The TDV Building
 

 

A Background to the Building  by Andy Lambert (and others)

 
Charles Cooper moved into 243 Ewell Road Surbiton in 1934. This was a corner shop at the Junction with Hollyfield Road, to the rear was the site that would become TDV. At that time it was a corrugated building, with a small stream 'out back'. It is rumoured that Charles kept ducks on the stream. The Cooper family would for awhile live in the flat, above the corner shop. The site was first known as Cooper's Garage and it operated a 24hr breakdown service. Later it would also posses a Vauxhall dealership. 

Having the police station across the road, turned out to be an added bonus.  Because as the Ambulance came down the hill (from the ambulance station) they would ring their bell, to inform the police station, they were attending an accident, on the Kingston By Pass. It is said that at this sound, Charles would crank up his breakdown truck and follow the emerging police car (before JPG was even born)!!  

The growth of the Cooper company into a Formula One team is a story in it's self and very much involves Charlie's son John. Anyone wanting to know more should, purchase a copy of Doug Nye's excellent book  Cooper Cars. The above picture was shamefully copied from this book, although he has subsequently agreed to its use.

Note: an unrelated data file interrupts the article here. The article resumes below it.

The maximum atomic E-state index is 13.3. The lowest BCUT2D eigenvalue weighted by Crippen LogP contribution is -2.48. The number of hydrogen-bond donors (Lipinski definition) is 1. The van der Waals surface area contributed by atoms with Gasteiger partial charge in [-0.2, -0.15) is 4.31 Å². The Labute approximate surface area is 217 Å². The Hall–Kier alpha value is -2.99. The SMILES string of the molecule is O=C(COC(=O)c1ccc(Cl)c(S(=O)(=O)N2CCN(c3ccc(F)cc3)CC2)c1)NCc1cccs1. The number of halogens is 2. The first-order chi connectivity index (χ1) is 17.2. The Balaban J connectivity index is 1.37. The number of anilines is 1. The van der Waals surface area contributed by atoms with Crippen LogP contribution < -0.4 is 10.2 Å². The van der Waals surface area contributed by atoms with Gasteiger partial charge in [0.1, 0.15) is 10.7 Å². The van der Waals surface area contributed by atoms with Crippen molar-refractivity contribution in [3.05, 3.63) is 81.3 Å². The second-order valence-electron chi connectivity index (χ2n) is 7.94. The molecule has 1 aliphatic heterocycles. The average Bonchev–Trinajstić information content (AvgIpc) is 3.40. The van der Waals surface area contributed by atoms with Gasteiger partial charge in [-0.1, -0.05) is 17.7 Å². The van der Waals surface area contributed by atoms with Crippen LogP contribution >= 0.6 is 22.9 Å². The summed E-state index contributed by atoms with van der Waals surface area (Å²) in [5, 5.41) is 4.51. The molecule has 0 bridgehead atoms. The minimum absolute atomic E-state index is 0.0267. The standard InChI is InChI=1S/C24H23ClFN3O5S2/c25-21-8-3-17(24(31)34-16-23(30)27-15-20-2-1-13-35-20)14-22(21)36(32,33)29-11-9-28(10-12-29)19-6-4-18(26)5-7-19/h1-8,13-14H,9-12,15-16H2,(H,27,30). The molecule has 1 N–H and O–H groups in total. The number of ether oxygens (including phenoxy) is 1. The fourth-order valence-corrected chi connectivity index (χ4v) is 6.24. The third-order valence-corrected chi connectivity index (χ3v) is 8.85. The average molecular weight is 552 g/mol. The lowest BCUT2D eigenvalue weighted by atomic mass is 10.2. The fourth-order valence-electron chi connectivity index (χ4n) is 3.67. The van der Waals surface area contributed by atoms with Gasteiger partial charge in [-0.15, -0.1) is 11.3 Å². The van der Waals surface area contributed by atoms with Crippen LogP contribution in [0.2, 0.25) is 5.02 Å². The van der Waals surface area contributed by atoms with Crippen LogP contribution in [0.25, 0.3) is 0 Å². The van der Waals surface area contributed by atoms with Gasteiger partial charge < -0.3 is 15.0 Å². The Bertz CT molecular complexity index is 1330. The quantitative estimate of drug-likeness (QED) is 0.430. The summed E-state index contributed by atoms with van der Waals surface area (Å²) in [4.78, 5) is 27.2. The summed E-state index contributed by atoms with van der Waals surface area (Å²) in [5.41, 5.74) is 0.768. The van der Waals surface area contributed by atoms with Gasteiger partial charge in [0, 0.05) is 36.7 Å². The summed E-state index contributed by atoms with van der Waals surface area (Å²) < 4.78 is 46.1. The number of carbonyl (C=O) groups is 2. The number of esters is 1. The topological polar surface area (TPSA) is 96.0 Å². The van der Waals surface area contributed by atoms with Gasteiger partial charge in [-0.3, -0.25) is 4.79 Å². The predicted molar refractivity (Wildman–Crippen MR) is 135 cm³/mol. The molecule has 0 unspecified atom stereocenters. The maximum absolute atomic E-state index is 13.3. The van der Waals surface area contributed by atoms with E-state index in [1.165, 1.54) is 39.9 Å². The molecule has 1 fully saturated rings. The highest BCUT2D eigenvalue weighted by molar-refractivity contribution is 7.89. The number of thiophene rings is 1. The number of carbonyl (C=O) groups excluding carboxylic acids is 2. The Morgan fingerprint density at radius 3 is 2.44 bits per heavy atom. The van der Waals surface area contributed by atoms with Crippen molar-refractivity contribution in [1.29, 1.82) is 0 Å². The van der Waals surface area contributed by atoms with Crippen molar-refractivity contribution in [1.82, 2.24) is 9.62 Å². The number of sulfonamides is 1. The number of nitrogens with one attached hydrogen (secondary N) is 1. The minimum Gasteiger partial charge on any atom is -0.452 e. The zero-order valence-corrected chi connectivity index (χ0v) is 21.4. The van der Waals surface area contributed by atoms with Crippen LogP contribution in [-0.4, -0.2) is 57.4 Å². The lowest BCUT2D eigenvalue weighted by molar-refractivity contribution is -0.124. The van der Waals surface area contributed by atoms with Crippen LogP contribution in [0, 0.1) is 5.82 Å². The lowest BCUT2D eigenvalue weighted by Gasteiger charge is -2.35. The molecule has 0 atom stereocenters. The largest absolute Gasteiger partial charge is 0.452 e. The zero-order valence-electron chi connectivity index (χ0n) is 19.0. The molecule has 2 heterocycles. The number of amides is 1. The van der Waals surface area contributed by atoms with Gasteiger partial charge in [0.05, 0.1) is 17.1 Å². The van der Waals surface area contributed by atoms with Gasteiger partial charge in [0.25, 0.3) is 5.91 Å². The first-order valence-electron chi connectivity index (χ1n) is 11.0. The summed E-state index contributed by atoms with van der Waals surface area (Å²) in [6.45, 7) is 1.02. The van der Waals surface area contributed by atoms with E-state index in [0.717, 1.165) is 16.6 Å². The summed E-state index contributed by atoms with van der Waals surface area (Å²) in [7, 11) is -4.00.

By the end of the sixties the Cooper Formula One team was no more. For awhile the site was used as a Cooper Cars Sales dealership. In the late sixties it would of course become TDV and continue to be used by the police for some forty more years.

 

Alan Neale continues the story.

 
On 1st April 1965 the LCC (London County Council) was replaced by the GLC (greater London Council) and as part of the change the Metropolitan. Police was also reorganised. Traffic was split into divisional units, Hampton at that time accommodated two units (TTU and VTU), ‘V’ Traffic Unit were lodgers whilst suitable premises were found on ‘V’.

The unit consisted of an Inspector (Harry Mears), five sergeants (Bert Hodges, George Haycock, Arthur King, myself and one other ). Harry Mears had no previous traffic connection, as far as I am aware, and the PS’s and PC’s were a mixture from Hampton and Barnes. Eventually Coopers Garage, Hollyfield Road, Surbiton was leased as suitable premises and VTU moved in.